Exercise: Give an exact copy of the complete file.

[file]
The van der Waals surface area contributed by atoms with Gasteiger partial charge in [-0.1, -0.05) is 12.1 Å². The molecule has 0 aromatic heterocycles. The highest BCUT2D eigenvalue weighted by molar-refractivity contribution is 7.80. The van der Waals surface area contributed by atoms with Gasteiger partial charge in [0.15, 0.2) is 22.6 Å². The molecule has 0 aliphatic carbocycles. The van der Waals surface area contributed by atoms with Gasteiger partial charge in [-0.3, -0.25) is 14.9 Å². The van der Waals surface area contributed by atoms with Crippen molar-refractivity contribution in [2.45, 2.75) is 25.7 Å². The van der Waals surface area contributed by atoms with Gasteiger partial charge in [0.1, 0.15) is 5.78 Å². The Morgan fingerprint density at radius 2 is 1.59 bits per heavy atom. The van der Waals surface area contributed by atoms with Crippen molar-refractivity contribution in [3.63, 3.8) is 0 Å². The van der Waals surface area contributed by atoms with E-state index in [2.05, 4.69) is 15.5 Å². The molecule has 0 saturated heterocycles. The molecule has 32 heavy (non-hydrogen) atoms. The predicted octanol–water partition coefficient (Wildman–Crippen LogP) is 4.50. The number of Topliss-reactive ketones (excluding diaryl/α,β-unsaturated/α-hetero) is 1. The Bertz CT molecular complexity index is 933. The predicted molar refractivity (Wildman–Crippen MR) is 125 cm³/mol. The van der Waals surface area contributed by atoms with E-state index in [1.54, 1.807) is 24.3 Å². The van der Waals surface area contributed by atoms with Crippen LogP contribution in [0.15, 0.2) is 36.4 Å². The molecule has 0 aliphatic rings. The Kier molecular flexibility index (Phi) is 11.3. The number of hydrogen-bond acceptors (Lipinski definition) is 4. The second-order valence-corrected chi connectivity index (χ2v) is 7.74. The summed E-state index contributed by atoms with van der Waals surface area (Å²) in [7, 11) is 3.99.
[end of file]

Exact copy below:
The van der Waals surface area contributed by atoms with Gasteiger partial charge in [-0.1, -0.05) is 12.1 Å². The molecule has 0 aromatic heterocycles. The highest BCUT2D eigenvalue weighted by molar-refractivity contribution is 7.80. The van der Waals surface area contributed by atoms with Gasteiger partial charge in [0.15, 0.2) is 22.6 Å². The molecule has 0 aliphatic carbocycles. The van der Waals surface area contributed by atoms with Gasteiger partial charge in [-0.3, -0.25) is 14.9 Å². The van der Waals surface area contributed by atoms with Crippen molar-refractivity contribution in [2.45, 2.75) is 25.7 Å². The van der Waals surface area contributed by atoms with Gasteiger partial charge in [0.1, 0.15) is 5.78 Å². The Morgan fingerprint density at radius 2 is 1.59 bits per heavy atom. The van der Waals surface area contributed by atoms with Crippen molar-refractivity contribution in [3.63, 3.8) is 0 Å². The van der Waals surface area contributed by atoms with E-state index in [2.05, 4.69) is 15.5 Å². The molecule has 0 saturated heterocycles. The molecule has 32 heavy (non-hydrogen) atoms. The predicted octanol–water partition coefficient (Wildman–Crippen LogP) is 4.50. The number of Topliss-reactive ketones (excluding diaryl/α,β-unsaturated/α-hetero) is 1. The Bertz CT molecular complexity index is 933. The predicted molar refractivity (Wildman–Crippen MR) is 125 cm³/mol. The van der Waals surface area contributed by atoms with E-state index in [1.54, 1.807) is 24.3 Å². The van der Waals surface area contributed by atoms with Crippen LogP contribution in [0.15, 0.2) is 36.4 Å². The molecule has 0 aliphatic rings. The Kier molecular flexibility index (Phi) is 11.3. The number of hydrogen-bond acceptors (Lipinski definition) is 4. The second-order valence-corrected chi connectivity index (χ2v) is 7.74. The summed E-state index contributed by atoms with van der Waals surface area (Å²) in [7, 11) is 3.99.